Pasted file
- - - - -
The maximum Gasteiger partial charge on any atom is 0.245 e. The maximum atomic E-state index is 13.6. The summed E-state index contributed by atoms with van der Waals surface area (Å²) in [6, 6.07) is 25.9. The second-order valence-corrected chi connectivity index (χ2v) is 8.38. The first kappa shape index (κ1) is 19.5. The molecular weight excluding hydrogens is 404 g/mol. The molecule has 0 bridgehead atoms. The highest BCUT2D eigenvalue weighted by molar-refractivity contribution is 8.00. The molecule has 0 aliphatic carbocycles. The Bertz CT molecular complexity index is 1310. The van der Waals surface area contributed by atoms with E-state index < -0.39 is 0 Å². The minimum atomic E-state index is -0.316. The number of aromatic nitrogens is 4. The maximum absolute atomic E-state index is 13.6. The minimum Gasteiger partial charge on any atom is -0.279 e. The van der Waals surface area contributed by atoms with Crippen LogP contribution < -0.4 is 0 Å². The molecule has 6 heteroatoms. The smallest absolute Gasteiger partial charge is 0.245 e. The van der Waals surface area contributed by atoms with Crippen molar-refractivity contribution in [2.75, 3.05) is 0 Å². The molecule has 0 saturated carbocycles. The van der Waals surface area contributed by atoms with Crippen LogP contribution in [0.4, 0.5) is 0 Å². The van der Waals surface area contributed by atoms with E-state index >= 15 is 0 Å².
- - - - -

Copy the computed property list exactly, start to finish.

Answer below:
The maximum Gasteiger partial charge on any atom is 0.245 e. The maximum atomic E-state index is 13.6. The summed E-state index contributed by atoms with van der Waals surface area (Å²) in [6, 6.07) is 25.9. The second-order valence-corrected chi connectivity index (χ2v) is 8.38. The first kappa shape index (κ1) is 19.5. The molecular weight excluding hydrogens is 404 g/mol. The molecule has 0 bridgehead atoms. The highest BCUT2D eigenvalue weighted by molar-refractivity contribution is 8.00. The molecule has 0 aliphatic carbocycles. The Bertz CT molecular complexity index is 1310. The van der Waals surface area contributed by atoms with E-state index < -0.39 is 0 Å². The minimum atomic E-state index is -0.316. The number of aromatic nitrogens is 4. The maximum absolute atomic E-state index is 13.6. The minimum Gasteiger partial charge on any atom is -0.279 e. The van der Waals surface area contributed by atoms with Crippen LogP contribution < -0.4 is 0 Å². The molecule has 6 heteroatoms. The smallest absolute Gasteiger partial charge is 0.245 e. The van der Waals surface area contributed by atoms with Crippen molar-refractivity contribution in [2.75, 3.05) is 0 Å². The molecule has 0 saturated carbocycles. The van der Waals surface area contributed by atoms with Crippen LogP contribution in [0.4, 0.5) is 0 Å². The van der Waals surface area contributed by atoms with E-state index >= 15 is 0 Å².